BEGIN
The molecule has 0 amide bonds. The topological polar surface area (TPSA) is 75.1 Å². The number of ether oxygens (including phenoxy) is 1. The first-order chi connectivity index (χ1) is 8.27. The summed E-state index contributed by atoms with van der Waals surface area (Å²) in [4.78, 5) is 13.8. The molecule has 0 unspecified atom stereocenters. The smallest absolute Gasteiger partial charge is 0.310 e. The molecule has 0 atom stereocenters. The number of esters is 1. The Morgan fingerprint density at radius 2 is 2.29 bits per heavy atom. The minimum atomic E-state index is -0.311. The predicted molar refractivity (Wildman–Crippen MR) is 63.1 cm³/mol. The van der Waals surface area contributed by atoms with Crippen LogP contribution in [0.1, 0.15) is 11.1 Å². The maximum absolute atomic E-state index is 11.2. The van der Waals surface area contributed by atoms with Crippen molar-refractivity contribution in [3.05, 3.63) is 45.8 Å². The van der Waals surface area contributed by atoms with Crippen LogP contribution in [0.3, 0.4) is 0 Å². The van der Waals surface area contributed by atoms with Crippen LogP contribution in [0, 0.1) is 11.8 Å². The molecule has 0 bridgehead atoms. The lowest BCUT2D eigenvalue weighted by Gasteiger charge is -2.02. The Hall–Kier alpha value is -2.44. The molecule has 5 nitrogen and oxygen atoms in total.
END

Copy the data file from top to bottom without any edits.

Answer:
The molecule has 0 amide bonds. The topological polar surface area (TPSA) is 75.1 Å². The number of ether oxygens (including phenoxy) is 1. The first-order chi connectivity index (χ1) is 8.27. The summed E-state index contributed by atoms with van der Waals surface area (Å²) in [4.78, 5) is 13.8. The molecule has 0 unspecified atom stereocenters. The smallest absolute Gasteiger partial charge is 0.310 e. The molecule has 0 atom stereocenters. The number of esters is 1. The Morgan fingerprint density at radius 2 is 2.29 bits per heavy atom. The minimum atomic E-state index is -0.311. The predicted molar refractivity (Wildman–Crippen MR) is 63.1 cm³/mol. The van der Waals surface area contributed by atoms with Crippen LogP contribution in [0.1, 0.15) is 11.1 Å². The maximum absolute atomic E-state index is 11.2. The van der Waals surface area contributed by atoms with Crippen molar-refractivity contribution in [3.05, 3.63) is 45.8 Å². The van der Waals surface area contributed by atoms with Crippen LogP contribution in [0.3, 0.4) is 0 Å². The van der Waals surface area contributed by atoms with Crippen LogP contribution in [0, 0.1) is 11.8 Å². The molecule has 0 bridgehead atoms. The lowest BCUT2D eigenvalue weighted by Gasteiger charge is -2.02. The Hall–Kier alpha value is -2.44. The molecule has 5 nitrogen and oxygen atoms in total.